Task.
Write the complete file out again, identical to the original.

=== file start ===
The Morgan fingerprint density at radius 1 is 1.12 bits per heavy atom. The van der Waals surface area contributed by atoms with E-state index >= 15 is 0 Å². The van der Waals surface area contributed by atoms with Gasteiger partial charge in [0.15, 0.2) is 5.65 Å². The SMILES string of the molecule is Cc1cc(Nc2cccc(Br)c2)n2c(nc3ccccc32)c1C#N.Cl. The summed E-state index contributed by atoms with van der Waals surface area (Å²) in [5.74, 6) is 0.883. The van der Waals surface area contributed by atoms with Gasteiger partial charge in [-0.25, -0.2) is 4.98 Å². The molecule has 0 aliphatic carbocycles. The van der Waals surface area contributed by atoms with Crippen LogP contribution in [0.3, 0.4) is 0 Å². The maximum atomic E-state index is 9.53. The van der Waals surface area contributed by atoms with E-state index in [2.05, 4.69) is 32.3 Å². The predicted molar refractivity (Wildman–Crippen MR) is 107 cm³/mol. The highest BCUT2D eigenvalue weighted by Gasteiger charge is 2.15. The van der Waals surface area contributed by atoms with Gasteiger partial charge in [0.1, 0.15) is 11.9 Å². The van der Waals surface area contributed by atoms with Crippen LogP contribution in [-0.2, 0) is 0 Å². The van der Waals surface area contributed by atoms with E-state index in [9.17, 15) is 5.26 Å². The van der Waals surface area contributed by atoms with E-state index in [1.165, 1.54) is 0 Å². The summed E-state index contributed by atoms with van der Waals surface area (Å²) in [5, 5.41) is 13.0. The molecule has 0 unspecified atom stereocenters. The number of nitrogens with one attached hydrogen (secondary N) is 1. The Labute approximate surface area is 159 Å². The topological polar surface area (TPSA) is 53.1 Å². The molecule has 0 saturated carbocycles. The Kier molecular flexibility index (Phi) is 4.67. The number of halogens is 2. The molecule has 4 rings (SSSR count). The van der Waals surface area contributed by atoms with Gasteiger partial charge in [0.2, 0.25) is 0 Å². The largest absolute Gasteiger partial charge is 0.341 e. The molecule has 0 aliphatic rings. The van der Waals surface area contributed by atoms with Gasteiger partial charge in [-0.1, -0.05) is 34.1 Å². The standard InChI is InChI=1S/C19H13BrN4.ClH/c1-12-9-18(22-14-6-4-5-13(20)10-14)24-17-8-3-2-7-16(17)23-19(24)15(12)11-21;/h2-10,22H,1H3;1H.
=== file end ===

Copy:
The Morgan fingerprint density at radius 1 is 1.12 bits per heavy atom. The van der Waals surface area contributed by atoms with E-state index >= 15 is 0 Å². The van der Waals surface area contributed by atoms with Gasteiger partial charge in [0.15, 0.2) is 5.65 Å². The SMILES string of the molecule is Cc1cc(Nc2cccc(Br)c2)n2c(nc3ccccc32)c1C#N.Cl. The summed E-state index contributed by atoms with van der Waals surface area (Å²) in [5.74, 6) is 0.883. The van der Waals surface area contributed by atoms with Gasteiger partial charge in [-0.25, -0.2) is 4.98 Å². The molecule has 0 aliphatic carbocycles. The van der Waals surface area contributed by atoms with Crippen LogP contribution in [0.3, 0.4) is 0 Å². The maximum atomic E-state index is 9.53. The van der Waals surface area contributed by atoms with E-state index in [2.05, 4.69) is 32.3 Å². The predicted molar refractivity (Wildman–Crippen MR) is 107 cm³/mol. The highest BCUT2D eigenvalue weighted by Gasteiger charge is 2.15. The van der Waals surface area contributed by atoms with Gasteiger partial charge in [0.1, 0.15) is 11.9 Å². The van der Waals surface area contributed by atoms with Crippen LogP contribution in [-0.2, 0) is 0 Å². The van der Waals surface area contributed by atoms with E-state index in [9.17, 15) is 5.26 Å². The van der Waals surface area contributed by atoms with E-state index in [1.165, 1.54) is 0 Å². The summed E-state index contributed by atoms with van der Waals surface area (Å²) in [5, 5.41) is 13.0. The molecule has 0 unspecified atom stereocenters. The number of nitrogens with one attached hydrogen (secondary N) is 1. The Labute approximate surface area is 159 Å². The topological polar surface area (TPSA) is 53.1 Å². The molecule has 0 saturated carbocycles. The Kier molecular flexibility index (Phi) is 4.67. The number of halogens is 2. The molecule has 4 rings (SSSR count). The van der Waals surface area contributed by atoms with Gasteiger partial charge in [0.2, 0.25) is 0 Å². The largest absolute Gasteiger partial charge is 0.341 e. The molecule has 0 aliphatic rings. The van der Waals surface area contributed by atoms with Gasteiger partial charge in [-0.1, -0.05) is 34.1 Å². The standard InChI is InChI=1S/C19H13BrN4.ClH/c1-12-9-18(22-14-6-4-5-13(20)10-14)24-17-8-3-2-7-16(17)23-19(24)15(12)11-21;/h2-10,22H,1H3;1H.